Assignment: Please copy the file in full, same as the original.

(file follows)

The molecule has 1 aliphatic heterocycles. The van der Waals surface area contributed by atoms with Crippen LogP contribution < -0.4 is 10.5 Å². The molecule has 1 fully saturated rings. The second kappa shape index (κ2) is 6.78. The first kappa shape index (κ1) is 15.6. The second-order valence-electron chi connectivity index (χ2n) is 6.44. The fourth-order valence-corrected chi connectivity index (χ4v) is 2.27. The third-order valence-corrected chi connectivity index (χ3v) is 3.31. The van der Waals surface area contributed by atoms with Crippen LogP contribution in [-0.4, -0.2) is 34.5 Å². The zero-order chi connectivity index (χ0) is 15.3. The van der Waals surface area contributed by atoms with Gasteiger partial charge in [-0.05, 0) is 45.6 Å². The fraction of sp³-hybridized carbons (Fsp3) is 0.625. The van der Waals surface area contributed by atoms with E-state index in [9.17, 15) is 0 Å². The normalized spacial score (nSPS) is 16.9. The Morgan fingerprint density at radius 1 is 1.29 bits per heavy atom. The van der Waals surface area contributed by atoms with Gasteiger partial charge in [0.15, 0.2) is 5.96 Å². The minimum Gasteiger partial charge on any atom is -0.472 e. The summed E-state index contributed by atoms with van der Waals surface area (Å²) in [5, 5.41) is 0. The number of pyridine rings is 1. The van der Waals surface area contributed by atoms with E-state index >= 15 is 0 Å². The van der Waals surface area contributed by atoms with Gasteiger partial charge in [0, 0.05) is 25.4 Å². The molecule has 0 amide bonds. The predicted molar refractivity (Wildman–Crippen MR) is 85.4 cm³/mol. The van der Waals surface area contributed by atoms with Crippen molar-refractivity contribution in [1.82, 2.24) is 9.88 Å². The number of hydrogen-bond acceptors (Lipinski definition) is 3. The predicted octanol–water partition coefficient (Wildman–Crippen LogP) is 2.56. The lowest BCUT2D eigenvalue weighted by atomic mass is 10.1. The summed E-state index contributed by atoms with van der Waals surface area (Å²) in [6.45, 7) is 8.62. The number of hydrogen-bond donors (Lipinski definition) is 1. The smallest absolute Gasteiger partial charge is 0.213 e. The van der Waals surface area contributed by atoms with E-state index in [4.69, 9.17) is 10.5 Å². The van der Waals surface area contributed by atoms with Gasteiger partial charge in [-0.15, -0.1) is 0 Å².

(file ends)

The molecule has 1 aliphatic heterocycles. The van der Waals surface area contributed by atoms with Crippen LogP contribution < -0.4 is 10.5 Å². The molecule has 1 fully saturated rings. The second kappa shape index (κ2) is 6.78. The first kappa shape index (κ1) is 15.6. The second-order valence-electron chi connectivity index (χ2n) is 6.44. The fourth-order valence-corrected chi connectivity index (χ4v) is 2.27. The third-order valence-corrected chi connectivity index (χ3v) is 3.31. The van der Waals surface area contributed by atoms with Crippen LogP contribution in [-0.4, -0.2) is 34.5 Å². The zero-order chi connectivity index (χ0) is 15.3. The van der Waals surface area contributed by atoms with Gasteiger partial charge in [-0.05, 0) is 45.6 Å². The fraction of sp³-hybridized carbons (Fsp3) is 0.625. The van der Waals surface area contributed by atoms with E-state index in [9.17, 15) is 0 Å². The normalized spacial score (nSPS) is 16.9. The Morgan fingerprint density at radius 1 is 1.29 bits per heavy atom. The van der Waals surface area contributed by atoms with Gasteiger partial charge in [0.15, 0.2) is 5.96 Å². The minimum Gasteiger partial charge on any atom is -0.472 e. The summed E-state index contributed by atoms with van der Waals surface area (Å²) in [5, 5.41) is 0. The number of pyridine rings is 1. The van der Waals surface area contributed by atoms with E-state index >= 15 is 0 Å². The van der Waals surface area contributed by atoms with Gasteiger partial charge in [0, 0.05) is 25.4 Å². The molecule has 0 amide bonds. The predicted molar refractivity (Wildman–Crippen MR) is 85.4 cm³/mol. The van der Waals surface area contributed by atoms with Crippen molar-refractivity contribution in [1.82, 2.24) is 9.88 Å². The number of hydrogen-bond acceptors (Lipinski definition) is 3. The predicted octanol–water partition coefficient (Wildman–Crippen LogP) is 2.56. The lowest BCUT2D eigenvalue weighted by atomic mass is 10.1. The summed E-state index contributed by atoms with van der Waals surface area (Å²) in [6.45, 7) is 8.62. The number of hydrogen-bond donors (Lipinski definition) is 1. The smallest absolute Gasteiger partial charge is 0.213 e. The van der Waals surface area contributed by atoms with E-state index in [4.69, 9.17) is 10.5 Å². The van der Waals surface area contributed by atoms with Gasteiger partial charge in [-0.15, -0.1) is 0 Å².